Rape as a Crime in International Humanitarian Law: Where to from Here?

Citation:

Dixon, Rosalind. 2002. “Rape as a Crime in International Humanitarian Law: Where to from Here?” European Journal of International Law 13 (3): 697–719.

Author: Rosalind Dixon

Abstract:

This article examines recent developments in the prosecution of crimes of sexual violence under international law. The author suggests that these developments are driven by the dual imperatives of a feminist ‘re‐order’ project — which seeks to reconstitute the international order free of sexual violence — and the imperative of recognition for victims of crimes of sexual violence. She argues, however, that by itself, a system of international criminal prosecution will be inadequate to meet the imperative of recognition for victims. She relies in this respect on research on the experiences of victims in national criminal justice systems, on the growing trend towards victims of crimes of sexual violence seeking redress in ‘transnational’ civil forums, and an analysis of the constraints of the international prosecution process. The article goes on to argue that the concept of international ‘justice’ for crimes of sexual violence needs to be expanded, beyond even those embodied in the ICTY or Rome Statutes, to include primary and not simply ancillary civil forums for the granting of ‘restitution.’  The author proposes a system of international victims' compensation, and makes preliminary suggestions for the features such a system should have. She further argues that, ultimately, this system will produce a parallel jurisprudence of ‘recognition’ which will eventually ‘act back’ on the discourses of international criminal prosecutions and the imperatives of an order/re‐order project.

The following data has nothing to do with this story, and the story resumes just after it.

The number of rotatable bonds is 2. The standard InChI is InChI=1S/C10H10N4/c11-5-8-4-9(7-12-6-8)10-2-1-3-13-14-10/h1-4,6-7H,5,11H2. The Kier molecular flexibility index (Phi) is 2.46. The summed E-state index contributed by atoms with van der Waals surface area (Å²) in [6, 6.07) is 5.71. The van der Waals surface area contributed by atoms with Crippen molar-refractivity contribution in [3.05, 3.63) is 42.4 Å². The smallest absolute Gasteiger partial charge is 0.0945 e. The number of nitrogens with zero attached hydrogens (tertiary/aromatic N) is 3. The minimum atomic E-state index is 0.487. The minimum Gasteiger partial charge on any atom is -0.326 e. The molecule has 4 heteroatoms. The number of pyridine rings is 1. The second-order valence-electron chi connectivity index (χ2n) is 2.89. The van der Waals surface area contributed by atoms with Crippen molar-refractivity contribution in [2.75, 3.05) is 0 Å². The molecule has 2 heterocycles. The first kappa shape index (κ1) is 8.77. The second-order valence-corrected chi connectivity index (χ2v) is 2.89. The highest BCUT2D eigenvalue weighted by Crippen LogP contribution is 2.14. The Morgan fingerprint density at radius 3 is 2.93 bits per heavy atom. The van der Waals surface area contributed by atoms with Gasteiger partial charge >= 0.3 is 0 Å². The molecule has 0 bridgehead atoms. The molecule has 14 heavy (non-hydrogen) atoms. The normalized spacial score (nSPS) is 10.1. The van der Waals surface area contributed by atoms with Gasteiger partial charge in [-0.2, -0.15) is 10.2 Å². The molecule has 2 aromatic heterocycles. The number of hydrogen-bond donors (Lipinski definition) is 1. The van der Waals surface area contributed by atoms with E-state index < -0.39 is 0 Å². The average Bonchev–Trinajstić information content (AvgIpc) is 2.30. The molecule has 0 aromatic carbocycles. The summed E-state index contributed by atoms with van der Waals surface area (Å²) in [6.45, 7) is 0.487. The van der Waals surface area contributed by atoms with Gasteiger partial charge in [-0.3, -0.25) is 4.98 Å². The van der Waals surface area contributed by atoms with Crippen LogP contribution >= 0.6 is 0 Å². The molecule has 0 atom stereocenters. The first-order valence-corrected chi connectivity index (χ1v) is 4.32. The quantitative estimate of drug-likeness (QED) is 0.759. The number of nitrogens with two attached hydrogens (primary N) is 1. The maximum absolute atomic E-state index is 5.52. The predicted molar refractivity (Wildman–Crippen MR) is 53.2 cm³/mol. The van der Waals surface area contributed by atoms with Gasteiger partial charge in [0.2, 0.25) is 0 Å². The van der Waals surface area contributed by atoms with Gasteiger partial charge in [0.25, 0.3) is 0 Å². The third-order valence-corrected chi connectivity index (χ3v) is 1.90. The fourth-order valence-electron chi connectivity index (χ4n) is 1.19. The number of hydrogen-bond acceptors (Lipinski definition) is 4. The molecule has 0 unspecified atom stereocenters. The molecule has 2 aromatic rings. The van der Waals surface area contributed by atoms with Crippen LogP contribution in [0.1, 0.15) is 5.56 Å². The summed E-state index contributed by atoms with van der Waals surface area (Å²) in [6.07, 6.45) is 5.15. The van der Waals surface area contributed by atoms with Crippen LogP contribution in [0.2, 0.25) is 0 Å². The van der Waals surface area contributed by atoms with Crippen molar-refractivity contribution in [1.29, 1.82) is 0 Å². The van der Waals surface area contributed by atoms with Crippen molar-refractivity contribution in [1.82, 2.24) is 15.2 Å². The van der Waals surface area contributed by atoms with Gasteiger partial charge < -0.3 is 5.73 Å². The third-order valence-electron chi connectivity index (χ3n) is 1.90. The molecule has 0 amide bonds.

Topics: Feminisms, Gender, International Law, International Criminal Law, International Humanitarian Law IHL, Justice, International Tribunals & Special Courts, Reparations, War Crimes, Sexual Violence, Rape

Year: 2002

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